Kingdom of God vs. Kingdom of Heaven: A Meaningful Difference?

Having seen in the prior posts (1 | 2) the priority of the kingdom in the gospels – both in declaring Jesus the rightful king over all and in Jesus’ own preoccupation with the kingdom – we must ask an important question. Is there a meaningful difference between the term “kingdom of God” and “kingdom of heaven”? Matthew, in his gospel, always uses the term “kingdom of heaven” while Mark and Luke both use “kingdom of God.” Is there a difference?

Let me suggest that the difference is not of meaning in the term but rather primarily with respect to audience. Matthew was writing to a primarily Jewish audience which held names for God in the utmost of respect. Heaven, then became a word used as a substitute for the venerable name of God. Last year, I was presenting at a conference on leadership. While attending another session at the conference, one of the presenters, Jewish by descent, wrote and spoke of “G-D.” That is, even today, rather than use the name of God, he inserted a dash for the vowels. That is what we are talking about here. Matthew, knowing his primary audience was Jewish, substituted the word “heaven” for the word “God” in deference to their tradition.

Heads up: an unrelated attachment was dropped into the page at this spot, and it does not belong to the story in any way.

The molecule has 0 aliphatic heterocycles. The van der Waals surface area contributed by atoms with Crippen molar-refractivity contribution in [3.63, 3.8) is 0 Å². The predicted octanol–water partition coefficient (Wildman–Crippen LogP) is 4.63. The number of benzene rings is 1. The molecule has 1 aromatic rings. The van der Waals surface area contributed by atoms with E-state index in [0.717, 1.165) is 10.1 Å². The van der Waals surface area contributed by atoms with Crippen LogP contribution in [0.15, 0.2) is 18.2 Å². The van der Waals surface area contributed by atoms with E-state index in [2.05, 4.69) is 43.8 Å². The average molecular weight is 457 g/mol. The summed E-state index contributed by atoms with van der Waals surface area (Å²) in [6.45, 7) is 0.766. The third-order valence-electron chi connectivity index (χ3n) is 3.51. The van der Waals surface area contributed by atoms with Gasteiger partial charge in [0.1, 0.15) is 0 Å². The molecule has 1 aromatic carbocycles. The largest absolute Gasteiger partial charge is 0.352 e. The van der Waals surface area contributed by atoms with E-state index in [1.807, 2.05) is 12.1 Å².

Mark and Luke, on the other hand, were writing to more Gentile audiences (Luke himself was a Gentile). A phrase like “kingdom of heaven” would not have had context or meaning to their audiences. So, they use the phrase “kingdom of God” because it was more contextualized and meaningful to their audience.

So, in short, “kingdom of heaven” and “kingdom of God” are not two different expressions with two different meanings. No, they are one and the same, contextualized for the original audiences of the gospel writers.

Interact: What expressions do we contextualize in our culture to help our audience understand us and make sure our message is clear?

 

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One Response

  1. Thanks for explaining the reason behind the two versions of this important phrase. You are correct — the two phrases are equivalent.

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